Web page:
Japan’s NHK has decided to cancel live television broadcasts of this month’s grand sumo tournament in the latest fallout from a damaging gambling scandal.
Yesterday’s decision comes after champion wrestler Kotomitsuki was booted out of Japan’s ancient sport after a probe into an illegal baseball betting racket with alleged ties to local crime syndicates.
“Airing public broadcasts carries a heavily responsibility,” NHK president Shigeo Fukuchi told reporters after opting to cut live transmissions for the first time. “As Japan’s national sport, we want it to be clean and loved by the public.”
NHK started live broadcasts of sumo on radio in 1928 and on television from 1953.
Japan’s public broadcaster has received well over 1,000 complaints over the gambling furore, with some demanding this month’s Nagoya tournament not be televised.
Sponsors have also withdrawn from the event, one of six annual major tournaments which generate an estimated ¥8.5 billion in revenues.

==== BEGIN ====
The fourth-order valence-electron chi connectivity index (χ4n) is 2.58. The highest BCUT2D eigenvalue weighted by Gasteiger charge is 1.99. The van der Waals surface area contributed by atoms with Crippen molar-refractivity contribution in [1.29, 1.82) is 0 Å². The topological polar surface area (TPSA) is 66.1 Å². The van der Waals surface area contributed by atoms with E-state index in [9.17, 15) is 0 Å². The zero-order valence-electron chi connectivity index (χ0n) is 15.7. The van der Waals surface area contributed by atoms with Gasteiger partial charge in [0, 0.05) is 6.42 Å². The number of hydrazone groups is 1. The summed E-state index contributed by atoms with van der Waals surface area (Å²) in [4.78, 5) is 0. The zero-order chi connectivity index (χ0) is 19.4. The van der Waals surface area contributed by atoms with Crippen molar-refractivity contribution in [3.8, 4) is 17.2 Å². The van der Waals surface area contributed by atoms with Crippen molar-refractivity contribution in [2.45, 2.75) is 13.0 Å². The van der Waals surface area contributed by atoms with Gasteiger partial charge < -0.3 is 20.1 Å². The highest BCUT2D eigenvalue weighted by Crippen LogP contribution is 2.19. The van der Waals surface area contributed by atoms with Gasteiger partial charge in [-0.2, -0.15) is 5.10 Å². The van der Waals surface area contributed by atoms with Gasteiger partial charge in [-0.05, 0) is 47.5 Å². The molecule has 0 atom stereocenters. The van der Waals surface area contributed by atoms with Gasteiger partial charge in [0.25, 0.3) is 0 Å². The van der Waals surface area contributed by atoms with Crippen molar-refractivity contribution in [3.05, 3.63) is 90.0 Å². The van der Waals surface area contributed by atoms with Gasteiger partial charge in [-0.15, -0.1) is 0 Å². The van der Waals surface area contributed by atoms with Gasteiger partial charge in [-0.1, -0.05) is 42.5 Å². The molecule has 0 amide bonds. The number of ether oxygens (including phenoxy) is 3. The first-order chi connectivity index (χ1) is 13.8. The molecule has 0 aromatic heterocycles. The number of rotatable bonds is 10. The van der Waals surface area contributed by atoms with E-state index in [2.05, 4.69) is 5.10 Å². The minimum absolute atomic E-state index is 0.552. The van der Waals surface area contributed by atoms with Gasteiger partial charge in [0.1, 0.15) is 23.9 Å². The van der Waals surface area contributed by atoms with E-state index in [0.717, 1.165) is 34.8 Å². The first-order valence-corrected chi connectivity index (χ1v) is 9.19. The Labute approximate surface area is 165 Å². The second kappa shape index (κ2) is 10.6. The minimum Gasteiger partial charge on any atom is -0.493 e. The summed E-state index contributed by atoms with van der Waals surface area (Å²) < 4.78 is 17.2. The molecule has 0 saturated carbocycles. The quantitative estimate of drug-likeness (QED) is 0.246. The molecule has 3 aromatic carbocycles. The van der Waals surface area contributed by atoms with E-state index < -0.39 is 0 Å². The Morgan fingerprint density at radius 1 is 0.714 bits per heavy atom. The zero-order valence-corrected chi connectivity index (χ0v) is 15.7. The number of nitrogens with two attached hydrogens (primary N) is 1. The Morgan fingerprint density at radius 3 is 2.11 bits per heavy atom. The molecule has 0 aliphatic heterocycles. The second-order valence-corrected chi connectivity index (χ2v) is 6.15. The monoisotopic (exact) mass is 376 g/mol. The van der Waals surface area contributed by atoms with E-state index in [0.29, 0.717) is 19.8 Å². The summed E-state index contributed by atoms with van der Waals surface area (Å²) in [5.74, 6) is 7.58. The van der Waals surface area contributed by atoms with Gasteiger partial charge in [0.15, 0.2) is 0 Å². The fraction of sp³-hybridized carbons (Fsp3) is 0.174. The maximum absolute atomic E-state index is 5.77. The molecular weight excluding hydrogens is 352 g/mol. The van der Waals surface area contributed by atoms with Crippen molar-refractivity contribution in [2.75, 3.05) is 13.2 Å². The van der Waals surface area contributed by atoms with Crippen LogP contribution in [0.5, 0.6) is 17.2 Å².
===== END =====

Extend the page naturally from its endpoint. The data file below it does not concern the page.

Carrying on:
The 34-year-old Kotomitsuki became the first ozeki — sumo’s second-highest rank after yokozuna — to suffer the humiliation of being fired.
His sacking following the arrest of a former wrestler on suspicion of extorting ¥3.5 million from Kotomitsuki, who alleged it was “hush money.”
Earlier yesterday, the government pressed sumo’s under-fire authorities to sever all links to organized crime groups.
“I’m asking them to hold discussions intended to eradicate the roots of the connections,” Japanese Education and Sports Minister Tatsuo Kawabata was quoted as saying by Kyodo news.
More than 60 wrestlers have confessed to gambling in the latest scandal to rock the sport.
Japanese couple Rikiya and Ayumi Kataoka had their honeymoon wrecked by the COVID-19 pandemic, but their resourcefulness in enforced exile in Cape Verde has won them appointments as ambassadors for its Olympic team. The Kataokas had completed a third of their round-the-world trip when a suspension in long-haul flights stranded them for five months in the archipelago of 10 tiny islands off the coast of West Africa. Unable to resume their journey to Europe and then home to Japan, and unwilling to head to the African mainland, where virus cases are spiking, they had to trade their skills with domestic businesses to
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